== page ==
| A load status object, which can be used to make assertions about the status of a checkpoint restoration. See |
restore( save_path, options=None )
Restore a training checkpoint.
Checkpoint and any objects it depends on.
This method is intended to be used to load checkpoints created by
save(). For checkpoints created by
write() use the
read() method which does not expect the
save_counter variable added by
restore() either assigns values immediately if variables to restore have been created already, or defers restoration until the variables are created. Dependencies added after this call will be matched if they have a corresponding object in the checkpoint (the restore request will queue in any trackable object waiting for the expected dependency to be added).
To ensure that loading is complete and no more assignments will take place, use the
assert_consumed() method of the status object returned by
checkpoint = tf.train.Checkpoint( ... ) checkpoint.restore(path).assert_consumed() # You can additionally pass options to restore(): options = tf.CheckpointOptions(experimental_io_device="/job:localhost") checkpoint.restore(path, options=options).assert_consumed()
An exception will be raised if any Python objects in the dependency graph were not found in the checkpoint, or if any checkpointed values do not have a matching Python object.
tf.compat.v1.train.Saver checkpoints from TensorFlow 1.x can be loaded using this method. Names are used to match variables. Re-encode name-based checkpoints using
tf.train.Checkpoint.save as soon as possible.
| || The path to the checkpoint, as returned by |
| || Optional |
| A load status object, which can be used to make assertions about the status of a checkpoint restoration. |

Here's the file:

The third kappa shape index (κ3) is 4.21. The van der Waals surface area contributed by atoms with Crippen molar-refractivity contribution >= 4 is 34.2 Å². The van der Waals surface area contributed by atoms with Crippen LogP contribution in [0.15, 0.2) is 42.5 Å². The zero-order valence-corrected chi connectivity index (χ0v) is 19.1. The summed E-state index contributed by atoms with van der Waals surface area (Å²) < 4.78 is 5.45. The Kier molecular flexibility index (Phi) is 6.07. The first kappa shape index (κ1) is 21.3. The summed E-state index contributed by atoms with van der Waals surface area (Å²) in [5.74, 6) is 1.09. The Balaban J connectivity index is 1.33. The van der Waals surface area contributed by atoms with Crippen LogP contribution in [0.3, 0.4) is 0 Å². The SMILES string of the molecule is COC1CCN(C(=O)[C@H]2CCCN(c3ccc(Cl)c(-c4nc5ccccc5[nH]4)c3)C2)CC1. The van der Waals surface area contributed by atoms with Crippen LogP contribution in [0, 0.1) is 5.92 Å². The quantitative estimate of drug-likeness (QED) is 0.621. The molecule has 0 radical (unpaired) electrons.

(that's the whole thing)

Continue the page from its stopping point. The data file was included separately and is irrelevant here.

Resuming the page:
The returned status object has the following methods:
save( file_prefix, options=None )
Saves a training checkpoint and provides basic checkpoint management.
The saved checkpoint includes variables created by this object and any trackable objects it depends on at the time
Checkpoint.save() is called.
save is a basic convenience wrapper around the
write method, sequentially numbering checkpoints using
save_counter and updating the metadata used by
tf.train.latest_checkpoint. More advanced checkpoint management, for example garbage collection and custom numbering, may be provided by other utilities which also wrap
tf.train.CheckpointManager for example).
step = tf.Variable(0, name="step") checkpoint = tf.Checkpoint(step=step) checkpoint.save("/tmp/ckpt") # Later, read the checkpoint with restore() checkpoint.restore("/tmp/ckpt").assert_consumed() # You can also pass options to save() and restore(). For example this # runs the IO ops on the localhost: options = tf.CheckpointOptions(experimental_io_device="/job:localhost") checkpoint.save("/tmp/ckpt", options=options) # Later, read the checkpoint with restore() checkpoint.restore("/tmp/ckpt", options=options).assert_consumed()
| || A prefix to use for the checkpoint filenames (/path/to/directory/and_a_prefix). Names are generated based on this prefix and |
| || Optional |
|The full path to the checkpoint.|
write( file_prefix, options=None )
Writes a training checkpoint.
The checkpoint includes variables created by this object and any trackable objects it depends on at the time
Checkpoint.write() is called.
write does not number checkpoints, increment
save_counter, or update the metadata used by
tf.train.latest_checkpoint. It is primarily intended for use by higher level checkpoint management utilities.
save provides a very basic implementation of these features.
Checkpoints written with
write must be read with
step = tf.Variable(0, name="step") checkpoint = tf.Checkpoint(step=step) checkpoint.write("/tmp/ckpt") # Later, read the checkpoint with read() checkpoint.read("/tmp/ckpt").assert_consumed() # You can also pass options to write() and read(). For example this # runs the IO ops on the localhost: options = tf.CheckpointOptions(experimental_io_device="/job:localhost") checkpoint.write("/tmp/ckpt", options=options) # Later, read the checkpoint with read() checkpoint.read("/tmp/ckpt", options=options).assert_consumed()
| ||A prefix to use for the checkpoint filenames (/path/to/directory/and_a_prefix).|
| || Optional |
| The full path to the checkpoint (i.e. |